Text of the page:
As Ally makes her way to Richard's office to meet with Kimberly Goodman, Elaine tries to ask her if she and Greg are dating again. Elaine says she is only asking because she doesn't want Ally to get squished like she did the last time. "And, he's here," Elaine says. Ally turns to find Greg standing beside her. "I did not get squished," she says. Greg says he stopped by in person to ask her out for tonight. Ally again rises into the air. She says she will have to check her schedule, but Elaine says, "You're free. Like you are every night." Ally slowly comes back down to earth. Greg wonders if he should pick her up at the office but Ally insists on him coming to her apartment like a perfect gentleman. He gives her a little kiss, and walks away as Elaine puts her cheek out for her own kiss, which she doesn't get. Elaine thinks there has to be someone she can tell all this to and walks away. Ally leans down and puts her hands onto a desk as if she needs the support. John comes up and asks if she is okay. She says she's fine but thinks she needs mental help because she is happy and she isn't equipped for that. John has an appointment with Tracy at lunchtime and offers the appointment to Ally. Ally says no, so John says that he is sure Tracy will take them together.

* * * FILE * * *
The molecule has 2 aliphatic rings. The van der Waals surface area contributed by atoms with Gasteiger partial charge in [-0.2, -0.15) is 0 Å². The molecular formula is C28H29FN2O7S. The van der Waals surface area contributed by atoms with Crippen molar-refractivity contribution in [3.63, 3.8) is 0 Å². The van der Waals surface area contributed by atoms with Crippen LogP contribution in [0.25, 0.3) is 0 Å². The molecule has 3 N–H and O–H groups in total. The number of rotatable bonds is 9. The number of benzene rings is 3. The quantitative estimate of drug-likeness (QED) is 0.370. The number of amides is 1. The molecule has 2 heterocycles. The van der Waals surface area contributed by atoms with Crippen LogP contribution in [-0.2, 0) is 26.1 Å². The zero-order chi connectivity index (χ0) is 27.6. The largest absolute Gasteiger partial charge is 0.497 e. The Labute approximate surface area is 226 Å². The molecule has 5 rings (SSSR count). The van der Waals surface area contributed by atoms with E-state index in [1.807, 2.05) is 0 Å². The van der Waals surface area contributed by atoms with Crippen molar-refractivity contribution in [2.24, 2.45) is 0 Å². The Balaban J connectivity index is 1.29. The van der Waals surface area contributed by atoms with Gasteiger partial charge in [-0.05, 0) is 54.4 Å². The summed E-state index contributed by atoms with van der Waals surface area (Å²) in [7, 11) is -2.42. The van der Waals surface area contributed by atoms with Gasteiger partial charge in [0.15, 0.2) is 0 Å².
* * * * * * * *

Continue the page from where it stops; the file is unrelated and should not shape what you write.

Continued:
Ally finally makes it to Richard's office to meet with their client. Kimberly says she came to the firm looking for an expert in divorce law. Ally says it isn't their specialty, but Richard says he took a class on it in law school so he's sure they can handle it. Kimberly says that she's been a housewife for nine years. Her children are seven and nine, and it is important to her that the judge not rule that their father married their mother in some act of insanity. Ally promises Kimberly that they won't let that happen.